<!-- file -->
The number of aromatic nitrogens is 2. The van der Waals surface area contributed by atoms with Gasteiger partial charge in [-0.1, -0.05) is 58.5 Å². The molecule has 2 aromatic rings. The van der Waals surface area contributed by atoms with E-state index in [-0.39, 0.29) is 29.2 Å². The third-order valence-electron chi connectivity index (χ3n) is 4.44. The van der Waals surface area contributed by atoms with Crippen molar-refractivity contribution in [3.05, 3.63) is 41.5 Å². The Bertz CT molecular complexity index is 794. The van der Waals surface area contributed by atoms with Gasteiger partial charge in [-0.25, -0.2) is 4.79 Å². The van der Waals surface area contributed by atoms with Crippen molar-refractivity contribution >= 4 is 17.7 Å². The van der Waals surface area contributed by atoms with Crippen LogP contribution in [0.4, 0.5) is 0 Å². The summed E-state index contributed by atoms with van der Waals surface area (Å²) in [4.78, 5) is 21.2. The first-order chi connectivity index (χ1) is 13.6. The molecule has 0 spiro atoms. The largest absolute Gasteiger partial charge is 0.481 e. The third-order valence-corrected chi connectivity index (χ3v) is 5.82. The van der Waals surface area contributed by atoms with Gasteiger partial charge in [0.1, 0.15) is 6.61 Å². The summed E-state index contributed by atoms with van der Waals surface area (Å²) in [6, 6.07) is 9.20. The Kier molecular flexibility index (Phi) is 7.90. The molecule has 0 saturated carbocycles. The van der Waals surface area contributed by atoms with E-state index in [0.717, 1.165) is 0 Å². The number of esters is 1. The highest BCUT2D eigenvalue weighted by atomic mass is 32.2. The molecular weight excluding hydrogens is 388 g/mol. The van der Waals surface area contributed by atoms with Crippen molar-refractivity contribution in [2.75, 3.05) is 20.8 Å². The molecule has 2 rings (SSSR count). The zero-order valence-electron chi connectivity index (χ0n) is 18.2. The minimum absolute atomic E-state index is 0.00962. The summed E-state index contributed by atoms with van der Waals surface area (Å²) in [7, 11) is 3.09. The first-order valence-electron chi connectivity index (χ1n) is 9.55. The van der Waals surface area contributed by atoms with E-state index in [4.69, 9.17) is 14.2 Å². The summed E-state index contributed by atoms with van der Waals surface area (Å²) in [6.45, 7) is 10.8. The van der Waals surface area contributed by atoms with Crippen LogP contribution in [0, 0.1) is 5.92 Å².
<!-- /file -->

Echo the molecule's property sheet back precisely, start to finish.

The number of aromatic nitrogens is 2. The van der Waals surface area contributed by atoms with Gasteiger partial charge in [-0.1, -0.05) is 58.5 Å². The molecule has 2 aromatic rings. The van der Waals surface area contributed by atoms with E-state index in [-0.39, 0.29) is 29.2 Å². The third-order valence-electron chi connectivity index (χ3n) is 4.44. The van der Waals surface area contributed by atoms with Crippen molar-refractivity contribution in [3.05, 3.63) is 41.5 Å². The Bertz CT molecular complexity index is 794. The van der Waals surface area contributed by atoms with Gasteiger partial charge in [-0.25, -0.2) is 4.79 Å². The van der Waals surface area contributed by atoms with Crippen molar-refractivity contribution >= 4 is 17.7 Å². The van der Waals surface area contributed by atoms with Crippen LogP contribution in [0.4, 0.5) is 0 Å². The summed E-state index contributed by atoms with van der Waals surface area (Å²) in [4.78, 5) is 21.2. The first-order chi connectivity index (χ1) is 13.6. The molecule has 0 spiro atoms. The largest absolute Gasteiger partial charge is 0.481 e. The third-order valence-corrected chi connectivity index (χ3v) is 5.82. The van der Waals surface area contributed by atoms with Gasteiger partial charge in [0.1, 0.15) is 6.61 Å². The summed E-state index contributed by atoms with van der Waals surface area (Å²) in [6, 6.07) is 9.20. The Kier molecular flexibility index (Phi) is 7.90. The molecule has 0 saturated carbocycles. The van der Waals surface area contributed by atoms with E-state index in [0.717, 1.165) is 0 Å². The number of esters is 1. The highest BCUT2D eigenvalue weighted by atomic mass is 32.2. The molecular weight excluding hydrogens is 388 g/mol. The van der Waals surface area contributed by atoms with Crippen molar-refractivity contribution in [2.75, 3.05) is 20.8 Å². The molecule has 2 rings (SSSR count). The zero-order valence-electron chi connectivity index (χ0n) is 18.2. The minimum absolute atomic E-state index is 0.00962. The summed E-state index contributed by atoms with van der Waals surface area (Å²) in [7, 11) is 3.09. The first-order valence-electron chi connectivity index (χ1n) is 9.55. The van der Waals surface area contributed by atoms with E-state index in [4.69, 9.17) is 14.2 Å². The summed E-state index contributed by atoms with van der Waals surface area (Å²) in [6.45, 7) is 10.8. The van der Waals surface area contributed by atoms with Crippen LogP contribution in [0, 0.1) is 5.92 Å².